The reality is that for most people the days of a 3 or 4 year car loan are gone. In my practice I often see potential bankruptcy clients with car loans of up to 7 years!
With such lengthy car loans, the likelihood of a car being damaged or failing mechanically before the completion of the loan are significant.
In a Chapter 7 bankruptcy you have the right to discharge a secured loan such as a car loan.
Generally speaking the creditor will then make arrangements to pick up and sell the vehicle. The amount that the creditor gets at the auction of the car is all it can get from a debtor that has “surrendered” a vehicle in a Chapter 7 bankruptcy.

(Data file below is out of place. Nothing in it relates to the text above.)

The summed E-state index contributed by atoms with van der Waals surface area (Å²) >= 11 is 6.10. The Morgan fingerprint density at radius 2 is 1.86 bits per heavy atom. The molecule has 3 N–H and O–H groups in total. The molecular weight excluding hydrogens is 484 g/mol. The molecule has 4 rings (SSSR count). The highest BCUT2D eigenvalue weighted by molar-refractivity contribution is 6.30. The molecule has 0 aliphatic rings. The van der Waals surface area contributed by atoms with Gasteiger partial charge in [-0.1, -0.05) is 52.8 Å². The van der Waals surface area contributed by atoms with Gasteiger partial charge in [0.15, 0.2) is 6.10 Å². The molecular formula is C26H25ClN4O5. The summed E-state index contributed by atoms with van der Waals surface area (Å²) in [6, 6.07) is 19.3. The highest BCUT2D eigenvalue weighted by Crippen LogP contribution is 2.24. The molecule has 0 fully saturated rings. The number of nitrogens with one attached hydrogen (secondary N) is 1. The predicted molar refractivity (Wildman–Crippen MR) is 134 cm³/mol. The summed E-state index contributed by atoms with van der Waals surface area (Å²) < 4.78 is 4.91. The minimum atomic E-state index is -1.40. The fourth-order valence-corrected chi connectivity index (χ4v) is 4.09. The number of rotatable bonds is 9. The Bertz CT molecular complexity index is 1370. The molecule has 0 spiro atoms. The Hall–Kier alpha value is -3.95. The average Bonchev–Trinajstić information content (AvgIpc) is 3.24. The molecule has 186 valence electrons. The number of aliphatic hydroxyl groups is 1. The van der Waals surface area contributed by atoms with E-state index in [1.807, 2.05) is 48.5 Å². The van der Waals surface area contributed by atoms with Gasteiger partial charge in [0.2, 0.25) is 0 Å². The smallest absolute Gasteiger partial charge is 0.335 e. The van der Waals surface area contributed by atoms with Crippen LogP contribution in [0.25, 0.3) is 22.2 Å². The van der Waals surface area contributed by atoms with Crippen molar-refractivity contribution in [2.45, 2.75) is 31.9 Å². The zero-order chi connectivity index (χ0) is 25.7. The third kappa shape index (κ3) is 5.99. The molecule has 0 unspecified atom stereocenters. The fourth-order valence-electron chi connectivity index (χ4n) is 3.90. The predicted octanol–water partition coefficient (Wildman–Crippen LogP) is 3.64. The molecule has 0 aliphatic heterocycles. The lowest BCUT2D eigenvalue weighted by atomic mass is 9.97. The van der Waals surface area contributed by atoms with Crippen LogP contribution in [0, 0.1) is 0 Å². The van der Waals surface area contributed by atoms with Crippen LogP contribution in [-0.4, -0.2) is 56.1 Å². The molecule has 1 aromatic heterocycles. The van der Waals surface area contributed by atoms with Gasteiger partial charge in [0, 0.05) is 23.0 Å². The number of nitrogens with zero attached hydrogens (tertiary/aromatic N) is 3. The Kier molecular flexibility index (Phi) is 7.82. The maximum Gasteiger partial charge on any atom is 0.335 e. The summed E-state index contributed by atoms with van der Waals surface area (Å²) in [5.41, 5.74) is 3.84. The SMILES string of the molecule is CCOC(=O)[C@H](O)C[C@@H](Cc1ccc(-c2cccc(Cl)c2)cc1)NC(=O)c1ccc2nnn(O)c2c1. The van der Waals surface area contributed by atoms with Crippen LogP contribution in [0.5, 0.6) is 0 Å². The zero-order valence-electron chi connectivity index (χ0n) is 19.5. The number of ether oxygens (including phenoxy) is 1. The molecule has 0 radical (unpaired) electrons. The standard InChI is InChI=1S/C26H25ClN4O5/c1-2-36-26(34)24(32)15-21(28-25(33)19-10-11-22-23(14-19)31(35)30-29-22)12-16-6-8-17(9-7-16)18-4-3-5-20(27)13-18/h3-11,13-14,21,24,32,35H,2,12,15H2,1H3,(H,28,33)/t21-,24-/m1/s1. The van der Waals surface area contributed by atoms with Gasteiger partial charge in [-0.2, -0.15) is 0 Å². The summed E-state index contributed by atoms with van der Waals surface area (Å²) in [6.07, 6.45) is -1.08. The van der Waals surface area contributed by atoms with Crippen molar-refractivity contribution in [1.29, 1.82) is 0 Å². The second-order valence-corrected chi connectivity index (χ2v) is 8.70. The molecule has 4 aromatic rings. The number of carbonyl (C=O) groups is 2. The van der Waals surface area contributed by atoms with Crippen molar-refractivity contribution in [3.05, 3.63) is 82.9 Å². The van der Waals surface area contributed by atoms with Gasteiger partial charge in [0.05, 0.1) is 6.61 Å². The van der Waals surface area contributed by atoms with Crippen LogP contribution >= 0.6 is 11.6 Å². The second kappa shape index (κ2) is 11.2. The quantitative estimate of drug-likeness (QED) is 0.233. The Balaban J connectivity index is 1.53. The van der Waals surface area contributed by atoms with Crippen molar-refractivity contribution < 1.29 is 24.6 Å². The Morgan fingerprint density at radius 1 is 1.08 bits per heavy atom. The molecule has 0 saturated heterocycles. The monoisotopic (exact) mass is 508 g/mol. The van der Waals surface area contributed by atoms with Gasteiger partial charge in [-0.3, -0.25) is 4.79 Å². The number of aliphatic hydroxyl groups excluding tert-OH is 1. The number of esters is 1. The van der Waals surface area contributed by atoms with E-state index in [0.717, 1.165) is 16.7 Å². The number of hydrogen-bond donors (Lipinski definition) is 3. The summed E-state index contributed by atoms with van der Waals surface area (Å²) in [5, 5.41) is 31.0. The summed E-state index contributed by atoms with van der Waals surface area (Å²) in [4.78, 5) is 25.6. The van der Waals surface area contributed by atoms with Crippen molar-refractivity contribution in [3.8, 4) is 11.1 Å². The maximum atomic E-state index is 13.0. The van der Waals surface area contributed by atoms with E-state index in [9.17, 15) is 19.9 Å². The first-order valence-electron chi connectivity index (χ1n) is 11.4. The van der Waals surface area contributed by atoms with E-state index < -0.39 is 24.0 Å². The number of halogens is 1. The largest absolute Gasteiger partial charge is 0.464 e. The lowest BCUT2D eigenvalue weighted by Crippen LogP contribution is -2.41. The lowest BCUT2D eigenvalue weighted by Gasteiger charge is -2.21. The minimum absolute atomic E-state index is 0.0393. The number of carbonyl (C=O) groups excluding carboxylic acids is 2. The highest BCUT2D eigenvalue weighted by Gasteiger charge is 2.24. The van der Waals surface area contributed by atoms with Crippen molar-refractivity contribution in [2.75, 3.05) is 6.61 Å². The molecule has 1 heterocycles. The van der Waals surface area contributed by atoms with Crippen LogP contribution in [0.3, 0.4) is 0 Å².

A similar result occurs in a Chapter 13, with the only difference being that if there is still money owed after the auction of the vehicle, that money owed, often referred to as a “deficiency”, is treated as an unsecured debt, and the creditor may receive some or all of the deficiency if payments are made to the unsecured creditors in a Chapter 13 Plan.
The option of whether or not to surrender a vehicle and the type of bankruptcy to file should only be made after consulting with an experienced bankruptcy attorney.
by Kevin Gipson, New Orleans, Louisiana bankruptcy lawyer.